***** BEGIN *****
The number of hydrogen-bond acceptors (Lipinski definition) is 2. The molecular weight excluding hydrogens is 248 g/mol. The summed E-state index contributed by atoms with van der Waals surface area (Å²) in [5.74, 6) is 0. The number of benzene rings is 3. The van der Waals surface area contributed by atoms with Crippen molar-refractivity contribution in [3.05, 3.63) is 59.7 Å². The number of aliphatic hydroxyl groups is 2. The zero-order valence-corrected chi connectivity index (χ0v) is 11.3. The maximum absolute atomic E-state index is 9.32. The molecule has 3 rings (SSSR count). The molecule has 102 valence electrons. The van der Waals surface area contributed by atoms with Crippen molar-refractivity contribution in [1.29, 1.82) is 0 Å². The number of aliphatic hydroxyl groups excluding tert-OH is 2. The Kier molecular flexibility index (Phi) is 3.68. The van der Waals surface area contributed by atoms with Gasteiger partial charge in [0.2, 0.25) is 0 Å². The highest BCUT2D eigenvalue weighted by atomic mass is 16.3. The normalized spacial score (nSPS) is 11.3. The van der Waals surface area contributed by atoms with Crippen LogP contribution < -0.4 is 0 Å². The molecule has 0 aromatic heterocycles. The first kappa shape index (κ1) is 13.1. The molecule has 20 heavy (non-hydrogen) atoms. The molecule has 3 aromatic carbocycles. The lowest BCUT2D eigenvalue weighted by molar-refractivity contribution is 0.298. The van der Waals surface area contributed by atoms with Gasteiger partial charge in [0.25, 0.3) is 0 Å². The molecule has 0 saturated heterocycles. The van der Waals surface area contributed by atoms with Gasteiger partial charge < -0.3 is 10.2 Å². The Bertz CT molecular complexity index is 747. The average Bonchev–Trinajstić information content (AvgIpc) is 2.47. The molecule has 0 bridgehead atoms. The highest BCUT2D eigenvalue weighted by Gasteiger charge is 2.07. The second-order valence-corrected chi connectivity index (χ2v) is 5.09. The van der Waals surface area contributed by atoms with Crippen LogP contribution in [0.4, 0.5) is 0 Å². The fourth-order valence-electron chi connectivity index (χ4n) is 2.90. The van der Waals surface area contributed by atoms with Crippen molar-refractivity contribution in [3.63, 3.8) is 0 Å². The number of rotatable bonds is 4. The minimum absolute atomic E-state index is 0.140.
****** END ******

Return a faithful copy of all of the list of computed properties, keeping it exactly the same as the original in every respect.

The number of hydrogen-bond acceptors (Lipinski definition) is 2. The molecular weight excluding hydrogens is 248 g/mol. The summed E-state index contributed by atoms with van der Waals surface area (Å²) in [5.74, 6) is 0. The number of benzene rings is 3. The van der Waals surface area contributed by atoms with Crippen molar-refractivity contribution in [3.05, 3.63) is 59.7 Å². The number of aliphatic hydroxyl groups is 2. The zero-order valence-corrected chi connectivity index (χ0v) is 11.3. The maximum absolute atomic E-state index is 9.32. The molecule has 3 rings (SSSR count). The molecule has 102 valence electrons. The van der Waals surface area contributed by atoms with Crippen molar-refractivity contribution in [1.29, 1.82) is 0 Å². The number of aliphatic hydroxyl groups excluding tert-OH is 2. The Kier molecular flexibility index (Phi) is 3.68. The van der Waals surface area contributed by atoms with Gasteiger partial charge in [0.2, 0.25) is 0 Å². The highest BCUT2D eigenvalue weighted by atomic mass is 16.3. The normalized spacial score (nSPS) is 11.3. The van der Waals surface area contributed by atoms with Crippen LogP contribution < -0.4 is 0 Å². The molecule has 0 aromatic heterocycles. The first kappa shape index (κ1) is 13.1. The molecule has 20 heavy (non-hydrogen) atoms. The molecule has 3 aromatic carbocycles. The lowest BCUT2D eigenvalue weighted by molar-refractivity contribution is 0.298. The van der Waals surface area contributed by atoms with Gasteiger partial charge in [0.25, 0.3) is 0 Å². The molecule has 0 saturated heterocycles. The van der Waals surface area contributed by atoms with Gasteiger partial charge < -0.3 is 10.2 Å². The Bertz CT molecular complexity index is 747. The average Bonchev–Trinajstić information content (AvgIpc) is 2.47. The molecule has 0 bridgehead atoms. The highest BCUT2D eigenvalue weighted by Gasteiger charge is 2.07. The second-order valence-corrected chi connectivity index (χ2v) is 5.09. The van der Waals surface area contributed by atoms with Crippen LogP contribution in [0.4, 0.5) is 0 Å². The fourth-order valence-electron chi connectivity index (χ4n) is 2.90. The van der Waals surface area contributed by atoms with Crippen molar-refractivity contribution in [3.63, 3.8) is 0 Å². The number of rotatable bonds is 4. The minimum absolute atomic E-state index is 0.140.